115km to go: The scenery is that of some tree-laden gorges. The breakaway group is at 38km per hour, while the peloton is going a similar lick. Jumbo-Visma, protecting Primoz Roglic, are sat behind Alaphilippe’s Quick-Step team on the front of the main bunch, who have been taking in some fuel. Egan Bernal, 17 seconds back on Alaphilppe, looks comfortable enough. A sprint is in the offing, 51.6km into the stage, so there’s a bit of jockeying for space going on ahead of that.
125km to go: Jon Hosain asks: “Just wondering what the wind is doing today with the peloton looking lined out. Is there any chance of echelons today?”
It looks breezy but perhaps not so breezy as create that kind of variable. It’s usually those stages out on an open plain or by the sea where such things occur, from my memories of Tours past. And a bit of climbing slows the peloton down so that the wind becomes less of a factor when compared to actual juice in the tank.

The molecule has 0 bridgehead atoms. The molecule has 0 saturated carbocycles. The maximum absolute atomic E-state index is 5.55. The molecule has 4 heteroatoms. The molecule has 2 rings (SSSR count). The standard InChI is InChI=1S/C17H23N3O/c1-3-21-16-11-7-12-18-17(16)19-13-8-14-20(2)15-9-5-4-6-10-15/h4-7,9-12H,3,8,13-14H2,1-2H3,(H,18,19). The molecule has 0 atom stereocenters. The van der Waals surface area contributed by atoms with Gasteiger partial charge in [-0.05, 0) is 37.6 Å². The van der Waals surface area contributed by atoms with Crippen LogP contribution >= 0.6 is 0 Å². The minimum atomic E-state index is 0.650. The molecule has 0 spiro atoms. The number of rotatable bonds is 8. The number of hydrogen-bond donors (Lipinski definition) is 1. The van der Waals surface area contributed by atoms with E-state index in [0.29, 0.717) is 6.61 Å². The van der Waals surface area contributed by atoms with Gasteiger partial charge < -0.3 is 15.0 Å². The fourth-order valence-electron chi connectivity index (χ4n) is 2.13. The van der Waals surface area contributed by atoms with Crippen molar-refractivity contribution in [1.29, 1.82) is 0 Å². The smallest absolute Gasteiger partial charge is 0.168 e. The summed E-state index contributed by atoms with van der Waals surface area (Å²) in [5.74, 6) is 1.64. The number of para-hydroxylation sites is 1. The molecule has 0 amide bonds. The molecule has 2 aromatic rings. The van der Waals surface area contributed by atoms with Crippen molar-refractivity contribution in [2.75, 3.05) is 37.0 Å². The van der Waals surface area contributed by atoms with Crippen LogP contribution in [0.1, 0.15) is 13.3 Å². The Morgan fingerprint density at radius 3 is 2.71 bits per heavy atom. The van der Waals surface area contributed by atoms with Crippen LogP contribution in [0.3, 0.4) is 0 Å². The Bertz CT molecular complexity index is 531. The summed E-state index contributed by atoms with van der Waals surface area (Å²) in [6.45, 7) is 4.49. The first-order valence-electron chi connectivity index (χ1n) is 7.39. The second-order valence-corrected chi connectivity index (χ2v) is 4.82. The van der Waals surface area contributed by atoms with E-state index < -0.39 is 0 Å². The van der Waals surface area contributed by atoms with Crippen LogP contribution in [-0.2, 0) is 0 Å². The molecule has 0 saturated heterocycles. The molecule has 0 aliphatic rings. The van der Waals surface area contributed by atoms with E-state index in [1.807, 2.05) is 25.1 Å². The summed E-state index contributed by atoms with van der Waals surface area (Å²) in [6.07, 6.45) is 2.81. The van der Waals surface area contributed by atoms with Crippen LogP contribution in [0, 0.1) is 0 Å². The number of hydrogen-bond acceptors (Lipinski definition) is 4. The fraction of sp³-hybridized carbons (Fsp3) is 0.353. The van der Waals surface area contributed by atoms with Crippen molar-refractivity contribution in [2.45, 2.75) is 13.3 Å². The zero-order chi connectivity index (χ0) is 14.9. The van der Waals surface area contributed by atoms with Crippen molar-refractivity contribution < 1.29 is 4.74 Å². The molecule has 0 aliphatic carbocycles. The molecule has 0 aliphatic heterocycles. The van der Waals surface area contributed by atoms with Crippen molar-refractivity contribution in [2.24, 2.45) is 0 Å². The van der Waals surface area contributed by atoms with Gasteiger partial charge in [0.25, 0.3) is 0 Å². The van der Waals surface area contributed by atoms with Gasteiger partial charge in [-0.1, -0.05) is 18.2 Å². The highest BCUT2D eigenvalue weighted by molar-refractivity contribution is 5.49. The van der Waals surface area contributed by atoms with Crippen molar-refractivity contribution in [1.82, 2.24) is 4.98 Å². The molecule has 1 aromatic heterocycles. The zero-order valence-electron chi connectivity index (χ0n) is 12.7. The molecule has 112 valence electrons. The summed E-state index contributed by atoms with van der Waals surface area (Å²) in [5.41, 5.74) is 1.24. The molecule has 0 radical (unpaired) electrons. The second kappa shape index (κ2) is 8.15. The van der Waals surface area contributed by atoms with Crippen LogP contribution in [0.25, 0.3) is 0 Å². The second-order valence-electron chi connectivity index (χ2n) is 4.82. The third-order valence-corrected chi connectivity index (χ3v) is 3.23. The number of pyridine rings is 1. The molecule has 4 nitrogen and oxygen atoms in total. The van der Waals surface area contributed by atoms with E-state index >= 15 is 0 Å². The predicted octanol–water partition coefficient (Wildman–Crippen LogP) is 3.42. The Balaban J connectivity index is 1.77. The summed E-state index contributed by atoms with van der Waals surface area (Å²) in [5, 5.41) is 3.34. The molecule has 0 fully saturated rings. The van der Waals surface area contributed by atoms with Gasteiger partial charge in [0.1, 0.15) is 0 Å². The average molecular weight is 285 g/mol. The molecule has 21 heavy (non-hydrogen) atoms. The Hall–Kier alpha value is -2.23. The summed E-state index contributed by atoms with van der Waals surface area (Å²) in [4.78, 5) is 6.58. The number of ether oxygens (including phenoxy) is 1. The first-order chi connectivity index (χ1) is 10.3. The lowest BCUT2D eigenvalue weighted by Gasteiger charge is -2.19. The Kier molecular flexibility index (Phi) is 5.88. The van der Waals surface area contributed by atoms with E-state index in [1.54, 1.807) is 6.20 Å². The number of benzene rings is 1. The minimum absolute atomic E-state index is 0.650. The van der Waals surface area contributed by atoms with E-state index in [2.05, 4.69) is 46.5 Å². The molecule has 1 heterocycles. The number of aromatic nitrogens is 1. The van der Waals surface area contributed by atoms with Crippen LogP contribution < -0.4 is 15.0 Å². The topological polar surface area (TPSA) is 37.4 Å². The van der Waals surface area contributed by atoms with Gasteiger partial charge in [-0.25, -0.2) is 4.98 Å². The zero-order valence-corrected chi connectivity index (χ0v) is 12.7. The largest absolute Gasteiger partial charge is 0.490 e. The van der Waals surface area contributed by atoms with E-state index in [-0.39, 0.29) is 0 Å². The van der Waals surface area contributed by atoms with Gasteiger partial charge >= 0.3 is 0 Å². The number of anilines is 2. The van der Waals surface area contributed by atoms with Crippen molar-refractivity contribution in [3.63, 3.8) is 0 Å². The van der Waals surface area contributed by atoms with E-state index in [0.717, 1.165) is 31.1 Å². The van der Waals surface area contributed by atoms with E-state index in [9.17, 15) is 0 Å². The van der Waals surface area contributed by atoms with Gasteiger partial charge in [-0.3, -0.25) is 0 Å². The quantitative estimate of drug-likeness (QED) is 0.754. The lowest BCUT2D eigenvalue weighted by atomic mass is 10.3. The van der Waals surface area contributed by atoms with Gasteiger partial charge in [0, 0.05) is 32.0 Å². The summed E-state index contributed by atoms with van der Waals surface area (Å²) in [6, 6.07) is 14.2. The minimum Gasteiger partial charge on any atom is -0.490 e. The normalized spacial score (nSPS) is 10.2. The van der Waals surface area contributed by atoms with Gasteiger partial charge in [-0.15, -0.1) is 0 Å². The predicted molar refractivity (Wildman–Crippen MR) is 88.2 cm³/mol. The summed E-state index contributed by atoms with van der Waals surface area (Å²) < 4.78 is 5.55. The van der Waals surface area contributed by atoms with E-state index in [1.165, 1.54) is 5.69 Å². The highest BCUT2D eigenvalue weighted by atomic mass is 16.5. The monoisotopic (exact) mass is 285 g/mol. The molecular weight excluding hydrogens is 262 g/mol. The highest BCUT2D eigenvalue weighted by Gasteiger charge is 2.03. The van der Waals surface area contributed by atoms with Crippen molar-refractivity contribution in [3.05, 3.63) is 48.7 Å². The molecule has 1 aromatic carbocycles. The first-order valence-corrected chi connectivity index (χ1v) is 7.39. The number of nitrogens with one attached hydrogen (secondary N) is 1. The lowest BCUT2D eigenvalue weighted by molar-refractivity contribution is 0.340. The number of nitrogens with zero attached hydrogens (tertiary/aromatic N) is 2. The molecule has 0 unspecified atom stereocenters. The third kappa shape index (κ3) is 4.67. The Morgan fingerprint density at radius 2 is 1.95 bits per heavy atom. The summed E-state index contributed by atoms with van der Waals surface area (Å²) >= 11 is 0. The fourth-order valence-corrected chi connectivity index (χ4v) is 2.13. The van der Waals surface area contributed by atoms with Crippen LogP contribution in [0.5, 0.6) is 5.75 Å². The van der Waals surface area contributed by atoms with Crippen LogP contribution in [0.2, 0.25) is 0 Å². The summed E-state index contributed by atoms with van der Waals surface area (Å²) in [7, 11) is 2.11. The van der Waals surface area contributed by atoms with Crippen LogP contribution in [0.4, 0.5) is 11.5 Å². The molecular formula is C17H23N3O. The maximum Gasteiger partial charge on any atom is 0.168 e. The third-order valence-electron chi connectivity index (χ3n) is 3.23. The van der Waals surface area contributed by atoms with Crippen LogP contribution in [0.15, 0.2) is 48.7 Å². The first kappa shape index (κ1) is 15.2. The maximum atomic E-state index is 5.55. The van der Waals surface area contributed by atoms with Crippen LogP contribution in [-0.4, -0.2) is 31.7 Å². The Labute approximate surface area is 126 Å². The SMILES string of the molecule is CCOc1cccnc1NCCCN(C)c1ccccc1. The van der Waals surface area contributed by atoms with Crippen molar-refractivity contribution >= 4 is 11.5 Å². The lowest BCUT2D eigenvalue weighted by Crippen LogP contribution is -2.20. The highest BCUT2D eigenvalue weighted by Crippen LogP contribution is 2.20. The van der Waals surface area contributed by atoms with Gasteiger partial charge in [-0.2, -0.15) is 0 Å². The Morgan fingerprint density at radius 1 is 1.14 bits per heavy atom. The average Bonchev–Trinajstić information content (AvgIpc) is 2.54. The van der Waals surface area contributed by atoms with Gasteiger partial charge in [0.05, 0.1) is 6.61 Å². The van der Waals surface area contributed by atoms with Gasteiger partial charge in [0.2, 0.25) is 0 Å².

130km to go: Now the field is on a flat and they are flying along, with the gap dropping a tad below four minutes. Up in the breakaway, all is similarly calm.
150km to go: Krists Neilands and Nils Politt (Israel Start-Up Nation), Tiesj Benoot (Team Sunweb), Alexis Vuillermoz (AG2R La Mondiale), Quentin Pacher (B&B Hotels-Vital Concept) and Mathieu Burgaudeau (Total Direct Energie) are in that breakaway group. It’s a not untalented bunch but they a long way to go to stay away.
160km to go: Away they go in Sisteron with a masked Christian Prudhomme waving his flag. Now who fancies the breakaway? A group of six or seven plucky riders have had a go.
On this finish to Orcières-Merlette in 1971, Luis Ocaña put eight minutes into Eddy Mercxx. He still didn’t win, having to abandon on the 14th stage as The Cannibal eventually triumphed. Ocaña did win the 1973 however.
After Monday’s sprint finish, so expertly executed in Caleb Ewan’s object lesson in how to deal with a headwind, the Tour has its first mountain-top finish. As these things go, it’s a gentle one on the fringes of the Alps but a stage where the field of GC contenders may still thin out. It will also be a test of the the favourites’ form, most of which is decidedly unknown in this year of great uncertainty. Egan Bernal looks comfortable enough so far but what of Primoz Roglic? Or Tom Dumoulin and Ricardo Carapaz? Thibaut Pinot took that heavy fall on Saturday. This may be the day to see it. Though it may also be a day when Julian Alaphilippe can reassert his superiority at these kind of stages. Adam Yates, after another near-miss on Sunday, has to fancy his chances, too.